Binding of GTP induces α subunits of heterotrimeric G proteins to take on an active conformation, capable of regulating effector molecules. We expressed epitope-tagged versions of the α subunit (αs) of Gs in genetically αs-deficient S49 cyc- cells. Addition of a hemagglutinin (HA) epitope did not alter the ability of wild type αs to mediate hormonal stimulation of adenylyl cyclase or to attach to cell membranes. The HA epitope did, however, allow a mAb to immunoprecipitate the recombinant protein (HA-αs) quantitatively from cell extracts. We activated the epitope-tagged αs in intact cells by: (a) exposure of cells to cholera toxin, which activates αs by covalent modification; (b) mutational replacement of arginine201 in HA-αs by a cysteine residue, to create HA-αs-R201C; like the cholera toxin-catalyzed modification, this mutation activates αs by slowing its intrinsic GTPase activity; and (c) treatment of cells with the β-adrenoceptor agonist, isoproterenol, which promotes binding of GTP to αs, thereby activating adenylyl cyclase. Both cholera toxin and the R201C mutation accelerated the rate of degradation of αs (0.03 h-1) by three- to fourfold and induced a partial shift of the protein from a membrane bound to a soluble compartment. At steady state, 80% of HA-αs- R201C was found in the soluble fraction, as compared to 10% of wild type HA-αs. Isoproterenol rapidly (in <2 min) caused 20% of HA-αs to shift from the membrane-bound to the soluble compartment. Cholera toxin induced a 3.5-fold increase in the rate of degradation of a second mutant, HA-αs-G226A, but did not cause it to move into the soluble fraction; this observation shows that loss of membrane attachment is not responsible for the accelerated degradation of αs in response to activation. Taken together, these findings show that activation of αs induces a conformational change that loosens its attachment to membranes and increases its degradation rate.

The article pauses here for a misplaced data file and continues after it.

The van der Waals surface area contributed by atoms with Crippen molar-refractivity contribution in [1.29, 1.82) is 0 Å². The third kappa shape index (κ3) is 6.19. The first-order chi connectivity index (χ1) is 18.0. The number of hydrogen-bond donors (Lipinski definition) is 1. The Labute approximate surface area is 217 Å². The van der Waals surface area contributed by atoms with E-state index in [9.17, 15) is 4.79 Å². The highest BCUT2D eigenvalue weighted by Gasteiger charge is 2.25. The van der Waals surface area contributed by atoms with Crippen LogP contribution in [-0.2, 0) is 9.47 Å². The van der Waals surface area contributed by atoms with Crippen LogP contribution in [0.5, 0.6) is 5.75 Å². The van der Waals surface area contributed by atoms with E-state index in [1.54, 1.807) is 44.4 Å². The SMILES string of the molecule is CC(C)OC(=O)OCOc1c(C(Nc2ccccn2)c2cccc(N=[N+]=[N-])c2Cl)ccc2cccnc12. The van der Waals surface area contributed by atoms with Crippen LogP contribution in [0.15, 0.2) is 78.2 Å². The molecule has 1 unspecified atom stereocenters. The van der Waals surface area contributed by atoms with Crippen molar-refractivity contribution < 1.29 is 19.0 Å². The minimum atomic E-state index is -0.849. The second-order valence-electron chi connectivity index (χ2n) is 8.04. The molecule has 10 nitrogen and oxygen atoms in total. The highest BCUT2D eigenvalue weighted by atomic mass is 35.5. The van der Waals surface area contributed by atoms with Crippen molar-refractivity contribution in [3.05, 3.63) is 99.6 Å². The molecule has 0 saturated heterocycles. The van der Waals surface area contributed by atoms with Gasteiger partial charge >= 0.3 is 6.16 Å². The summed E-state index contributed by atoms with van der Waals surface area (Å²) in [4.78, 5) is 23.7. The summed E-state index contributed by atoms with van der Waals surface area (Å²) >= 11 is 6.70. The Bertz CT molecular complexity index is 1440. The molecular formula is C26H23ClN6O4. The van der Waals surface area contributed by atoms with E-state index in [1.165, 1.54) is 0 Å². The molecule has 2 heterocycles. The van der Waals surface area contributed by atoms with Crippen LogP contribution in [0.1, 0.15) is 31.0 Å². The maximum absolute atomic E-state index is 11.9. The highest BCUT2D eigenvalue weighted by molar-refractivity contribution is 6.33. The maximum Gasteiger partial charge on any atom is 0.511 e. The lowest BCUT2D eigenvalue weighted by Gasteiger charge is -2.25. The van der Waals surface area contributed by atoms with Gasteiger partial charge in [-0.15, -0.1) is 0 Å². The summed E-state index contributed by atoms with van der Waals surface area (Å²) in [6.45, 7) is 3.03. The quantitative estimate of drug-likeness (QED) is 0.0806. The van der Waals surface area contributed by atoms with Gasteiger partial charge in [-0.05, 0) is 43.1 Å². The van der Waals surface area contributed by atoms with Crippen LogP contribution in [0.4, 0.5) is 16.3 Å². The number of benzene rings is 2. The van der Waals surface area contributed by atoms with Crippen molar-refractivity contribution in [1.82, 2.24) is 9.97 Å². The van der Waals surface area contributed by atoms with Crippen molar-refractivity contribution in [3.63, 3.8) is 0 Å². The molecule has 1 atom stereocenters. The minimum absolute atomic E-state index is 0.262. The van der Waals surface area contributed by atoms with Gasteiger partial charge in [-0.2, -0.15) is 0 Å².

ASJC Scopus subject areas
- Cell Biology